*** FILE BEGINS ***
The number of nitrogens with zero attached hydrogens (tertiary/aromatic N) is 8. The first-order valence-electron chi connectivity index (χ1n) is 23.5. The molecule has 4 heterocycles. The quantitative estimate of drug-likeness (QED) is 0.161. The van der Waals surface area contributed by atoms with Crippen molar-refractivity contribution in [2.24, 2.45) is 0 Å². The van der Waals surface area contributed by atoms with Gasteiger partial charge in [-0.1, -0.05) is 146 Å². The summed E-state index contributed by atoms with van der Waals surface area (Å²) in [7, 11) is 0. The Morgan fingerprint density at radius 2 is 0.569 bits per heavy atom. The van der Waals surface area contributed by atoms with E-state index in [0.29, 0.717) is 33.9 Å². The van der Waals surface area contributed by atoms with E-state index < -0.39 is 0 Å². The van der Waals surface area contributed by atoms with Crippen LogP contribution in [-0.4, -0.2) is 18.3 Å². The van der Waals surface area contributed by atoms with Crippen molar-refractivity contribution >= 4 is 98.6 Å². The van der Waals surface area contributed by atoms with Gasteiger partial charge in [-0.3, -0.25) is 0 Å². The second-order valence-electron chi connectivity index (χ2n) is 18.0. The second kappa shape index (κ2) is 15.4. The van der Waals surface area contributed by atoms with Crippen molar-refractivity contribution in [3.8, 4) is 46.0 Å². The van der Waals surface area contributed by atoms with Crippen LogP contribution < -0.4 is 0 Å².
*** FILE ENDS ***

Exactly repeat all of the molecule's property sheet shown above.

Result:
The number of nitrogens with zero attached hydrogens (tertiary/aromatic N) is 8. The first-order valence-electron chi connectivity index (χ1n) is 23.5. The molecule has 4 heterocycles. The quantitative estimate of drug-likeness (QED) is 0.161. The van der Waals surface area contributed by atoms with Crippen molar-refractivity contribution in [2.24, 2.45) is 0 Å². The van der Waals surface area contributed by atoms with Gasteiger partial charge in [-0.1, -0.05) is 146 Å². The summed E-state index contributed by atoms with van der Waals surface area (Å²) in [7, 11) is 0. The Morgan fingerprint density at radius 2 is 0.569 bits per heavy atom. The van der Waals surface area contributed by atoms with E-state index in [0.29, 0.717) is 33.9 Å². The van der Waals surface area contributed by atoms with E-state index < -0.39 is 0 Å². The van der Waals surface area contributed by atoms with Crippen LogP contribution in [-0.4, -0.2) is 18.3 Å². The van der Waals surface area contributed by atoms with Crippen molar-refractivity contribution >= 4 is 98.6 Å². The van der Waals surface area contributed by atoms with Gasteiger partial charge in [-0.3, -0.25) is 0 Å². The second-order valence-electron chi connectivity index (χ2n) is 18.0. The second kappa shape index (κ2) is 15.4. The van der Waals surface area contributed by atoms with Crippen molar-refractivity contribution in [3.8, 4) is 46.0 Å². The van der Waals surface area contributed by atoms with Crippen LogP contribution < -0.4 is 0 Å².